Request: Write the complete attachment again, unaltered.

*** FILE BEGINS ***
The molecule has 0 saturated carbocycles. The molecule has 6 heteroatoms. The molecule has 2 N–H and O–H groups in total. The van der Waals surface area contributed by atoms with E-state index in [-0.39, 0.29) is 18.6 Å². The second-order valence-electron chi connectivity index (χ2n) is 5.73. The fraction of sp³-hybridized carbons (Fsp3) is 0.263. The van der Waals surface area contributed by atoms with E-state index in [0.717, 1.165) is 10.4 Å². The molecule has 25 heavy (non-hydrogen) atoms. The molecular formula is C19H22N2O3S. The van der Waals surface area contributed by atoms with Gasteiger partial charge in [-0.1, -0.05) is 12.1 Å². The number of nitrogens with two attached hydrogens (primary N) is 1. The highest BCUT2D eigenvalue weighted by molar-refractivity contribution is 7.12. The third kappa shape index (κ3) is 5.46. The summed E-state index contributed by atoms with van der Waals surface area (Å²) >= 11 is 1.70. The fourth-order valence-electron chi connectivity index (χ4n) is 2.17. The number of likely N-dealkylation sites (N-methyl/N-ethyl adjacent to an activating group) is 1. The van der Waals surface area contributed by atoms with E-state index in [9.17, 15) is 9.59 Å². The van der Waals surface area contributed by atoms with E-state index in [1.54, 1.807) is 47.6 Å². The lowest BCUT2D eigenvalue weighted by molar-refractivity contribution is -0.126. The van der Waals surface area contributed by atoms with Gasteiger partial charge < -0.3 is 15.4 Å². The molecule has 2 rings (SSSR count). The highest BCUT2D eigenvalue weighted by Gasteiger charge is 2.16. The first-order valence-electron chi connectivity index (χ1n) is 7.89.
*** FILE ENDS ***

The molecule has 0 saturated carbocycles. The molecule has 6 heteroatoms. The molecule has 2 N–H and O–H groups in total. The van der Waals surface area contributed by atoms with E-state index in [-0.39, 0.29) is 18.6 Å². The second-order valence-electron chi connectivity index (χ2n) is 5.73. The fraction of sp³-hybridized carbons (Fsp3) is 0.263. The van der Waals surface area contributed by atoms with E-state index in [0.717, 1.165) is 10.4 Å². The molecule has 25 heavy (non-hydrogen) atoms. The molecular formula is C19H22N2O3S. The van der Waals surface area contributed by atoms with Gasteiger partial charge in [-0.1, -0.05) is 12.1 Å². The number of nitrogens with two attached hydrogens (primary N) is 1. The highest BCUT2D eigenvalue weighted by molar-refractivity contribution is 7.12. The third kappa shape index (κ3) is 5.46. The summed E-state index contributed by atoms with van der Waals surface area (Å²) >= 11 is 1.70. The fourth-order valence-electron chi connectivity index (χ4n) is 2.17. The number of likely N-dealkylation sites (N-methyl/N-ethyl adjacent to an activating group) is 1. The van der Waals surface area contributed by atoms with E-state index in [9.17, 15) is 9.59 Å². The van der Waals surface area contributed by atoms with E-state index in [1.54, 1.807) is 47.6 Å². The lowest BCUT2D eigenvalue weighted by molar-refractivity contribution is -0.126. The van der Waals surface area contributed by atoms with Gasteiger partial charge < -0.3 is 15.4 Å². The molecule has 2 rings (SSSR count). The highest BCUT2D eigenvalue weighted by Gasteiger charge is 2.16. The first-order valence-electron chi connectivity index (χ1n) is 7.89.